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New End-Point Technique for Reactive Ion Etching of Silicon Trench

IP.com Disclosure Number: IPCOM000100064D
Original Publication Date: 1990-Mar-01
Included in the Prior Art Database: 2005-Mar-15
Document File: 1 page(s) / 60K

Publishing Venue

IBM

Related People

Lee, YH: AUTHOR [+2]

Abstract

This article discloses a technique to monitor reactive ion etching process by counting total positive ions accumulated at a miniature Faraday cup. A large negative bias voltage at the cup ensures counting only a positive charge and repelling all the negative charges. This is essential to make the new technique reliable due to the ambipolar diffusion in plasmas.

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New End-Point Technique for Reactive Ion Etching of Silicon Trench

       This article discloses a technique to monitor reactive
ion etching process by counting total positive ions accumulated at a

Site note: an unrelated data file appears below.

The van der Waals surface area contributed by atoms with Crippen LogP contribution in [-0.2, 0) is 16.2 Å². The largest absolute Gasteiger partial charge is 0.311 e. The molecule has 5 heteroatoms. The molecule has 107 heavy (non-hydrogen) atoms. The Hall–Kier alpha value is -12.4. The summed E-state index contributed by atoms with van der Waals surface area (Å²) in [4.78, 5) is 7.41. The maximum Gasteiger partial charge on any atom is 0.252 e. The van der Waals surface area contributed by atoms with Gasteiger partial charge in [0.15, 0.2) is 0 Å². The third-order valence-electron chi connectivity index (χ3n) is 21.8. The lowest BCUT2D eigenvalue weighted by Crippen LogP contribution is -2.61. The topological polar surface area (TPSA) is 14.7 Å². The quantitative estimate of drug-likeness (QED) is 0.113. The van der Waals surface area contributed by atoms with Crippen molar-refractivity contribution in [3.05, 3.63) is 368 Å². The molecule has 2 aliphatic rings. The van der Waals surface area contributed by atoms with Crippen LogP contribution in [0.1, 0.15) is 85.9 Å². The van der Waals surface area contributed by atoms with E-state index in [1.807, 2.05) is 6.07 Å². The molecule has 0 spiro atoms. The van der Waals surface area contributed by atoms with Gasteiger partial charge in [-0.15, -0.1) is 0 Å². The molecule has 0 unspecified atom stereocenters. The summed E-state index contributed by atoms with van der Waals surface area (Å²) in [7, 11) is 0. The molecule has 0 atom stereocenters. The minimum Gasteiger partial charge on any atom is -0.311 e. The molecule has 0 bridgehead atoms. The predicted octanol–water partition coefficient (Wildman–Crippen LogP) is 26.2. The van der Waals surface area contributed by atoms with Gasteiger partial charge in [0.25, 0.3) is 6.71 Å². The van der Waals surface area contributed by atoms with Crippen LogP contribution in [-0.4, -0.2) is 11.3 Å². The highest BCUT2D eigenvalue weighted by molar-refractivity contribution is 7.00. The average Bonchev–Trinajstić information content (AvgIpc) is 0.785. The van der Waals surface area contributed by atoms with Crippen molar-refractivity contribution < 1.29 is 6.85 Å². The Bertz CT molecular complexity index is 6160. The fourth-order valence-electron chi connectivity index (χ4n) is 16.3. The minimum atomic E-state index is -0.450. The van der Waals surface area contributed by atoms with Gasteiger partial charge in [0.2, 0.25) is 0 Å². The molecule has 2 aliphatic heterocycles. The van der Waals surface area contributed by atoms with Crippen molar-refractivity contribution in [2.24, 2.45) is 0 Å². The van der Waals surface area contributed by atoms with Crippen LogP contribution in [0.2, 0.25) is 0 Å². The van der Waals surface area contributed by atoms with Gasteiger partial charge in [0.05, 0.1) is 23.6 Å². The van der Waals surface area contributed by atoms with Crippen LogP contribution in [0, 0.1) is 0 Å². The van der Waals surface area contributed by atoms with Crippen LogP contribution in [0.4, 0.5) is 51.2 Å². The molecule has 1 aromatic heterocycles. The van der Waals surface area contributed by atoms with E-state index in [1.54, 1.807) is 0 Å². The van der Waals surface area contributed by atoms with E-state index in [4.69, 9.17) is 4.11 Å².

miniature Faraday cup.  A large negative bias voltage at the cup
ensures counting only a positive charge and repelling all the
negative charges.  This is essential to make the new technique
reliable due to the ambipolar diffusion in plasmas.

      Etch rates are generally proportional to a positive ion current
in reactive ion etching and an etch depth has one-to-one
correspondence to total number of ions irradiated on the film being
etched, regardless of any variation in plasma parameters.  Thus, a
charge counting can be used as a reliable process monitor,
particularly when an etch rate varies with time and a simple timing
often yields a large fluctuation in thickness of etched films.  One
specific application is a reactive ion etching process for silicon
deep trench which requires that etching stop in the middle of the
silicon substrate.  There is no viable technique to monitor a trench
depth in any non-destructive mean and the ion fluence measurement
will increase the repeatability, especially in the manufacturing
environment.  One minor drawback of total ion counting is the fact
that reactive ion etching also involves the isotropic etching of a
chemical nature which has no direct relation to the ion current.
Fortunately, most etch processes for a sub-micron fea...